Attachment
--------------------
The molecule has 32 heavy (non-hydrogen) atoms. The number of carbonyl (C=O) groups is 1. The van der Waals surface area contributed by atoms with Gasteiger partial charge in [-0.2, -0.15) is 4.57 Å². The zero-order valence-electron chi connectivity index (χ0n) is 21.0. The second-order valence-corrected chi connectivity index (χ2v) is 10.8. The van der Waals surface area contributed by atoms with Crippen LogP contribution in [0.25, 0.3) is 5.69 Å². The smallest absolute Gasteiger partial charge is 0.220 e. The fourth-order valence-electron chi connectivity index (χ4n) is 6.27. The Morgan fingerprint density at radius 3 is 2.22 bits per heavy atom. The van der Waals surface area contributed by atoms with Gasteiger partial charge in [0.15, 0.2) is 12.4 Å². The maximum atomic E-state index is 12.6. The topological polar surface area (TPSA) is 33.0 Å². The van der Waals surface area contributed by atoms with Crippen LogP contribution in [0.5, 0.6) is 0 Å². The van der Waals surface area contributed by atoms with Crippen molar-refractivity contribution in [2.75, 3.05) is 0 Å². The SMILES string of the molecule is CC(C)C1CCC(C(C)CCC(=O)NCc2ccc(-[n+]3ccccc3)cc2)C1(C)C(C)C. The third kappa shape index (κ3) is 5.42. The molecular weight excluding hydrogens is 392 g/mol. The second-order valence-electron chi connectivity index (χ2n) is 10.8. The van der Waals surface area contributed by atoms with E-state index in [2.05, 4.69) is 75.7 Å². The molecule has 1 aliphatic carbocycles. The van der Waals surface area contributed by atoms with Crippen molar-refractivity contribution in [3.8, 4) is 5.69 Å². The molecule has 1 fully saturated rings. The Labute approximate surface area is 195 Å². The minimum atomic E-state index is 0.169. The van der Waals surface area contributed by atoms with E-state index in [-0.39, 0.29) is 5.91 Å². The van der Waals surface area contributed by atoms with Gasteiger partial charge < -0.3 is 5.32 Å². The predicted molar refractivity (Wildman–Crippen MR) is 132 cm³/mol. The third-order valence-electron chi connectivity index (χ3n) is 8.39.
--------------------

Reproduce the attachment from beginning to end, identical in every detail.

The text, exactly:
The molecule has 32 heavy (non-hydrogen) atoms. The number of carbonyl (C=O) groups is 1. The van der Waals surface area contributed by atoms with Gasteiger partial charge in [-0.2, -0.15) is 4.57 Å². The zero-order valence-electron chi connectivity index (χ0n) is 21.0. The second-order valence-corrected chi connectivity index (χ2v) is 10.8. The van der Waals surface area contributed by atoms with Crippen LogP contribution in [0.25, 0.3) is 5.69 Å². The smallest absolute Gasteiger partial charge is 0.220 e. The fourth-order valence-electron chi connectivity index (χ4n) is 6.27. The Morgan fingerprint density at radius 3 is 2.22 bits per heavy atom. The van der Waals surface area contributed by atoms with Gasteiger partial charge in [0.15, 0.2) is 12.4 Å². The maximum atomic E-state index is 12.6. The topological polar surface area (TPSA) is 33.0 Å². The van der Waals surface area contributed by atoms with Crippen LogP contribution in [0.5, 0.6) is 0 Å². The van der Waals surface area contributed by atoms with Crippen molar-refractivity contribution in [2.75, 3.05) is 0 Å². The SMILES string of the molecule is CC(C)C1CCC(C(C)CCC(=O)NCc2ccc(-[n+]3ccccc3)cc2)C1(C)C(C)C. The third kappa shape index (κ3) is 5.42. The molecular weight excluding hydrogens is 392 g/mol. The second-order valence-electron chi connectivity index (χ2n) is 10.8. The van der Waals surface area contributed by atoms with E-state index in [2.05, 4.69) is 75.7 Å². The molecule has 1 aliphatic carbocycles. The van der Waals surface area contributed by atoms with Crippen molar-refractivity contribution in [3.8, 4) is 5.69 Å². The molecule has 1 fully saturated rings. The Labute approximate surface area is 195 Å². The minimum atomic E-state index is 0.169. The van der Waals surface area contributed by atoms with E-state index in [-0.39, 0.29) is 5.91 Å². The van der Waals surface area contributed by atoms with Gasteiger partial charge < -0.3 is 5.32 Å². The predicted molar refractivity (Wildman–Crippen MR) is 132 cm³/mol. The third-order valence-electron chi connectivity index (χ3n) is 8.39.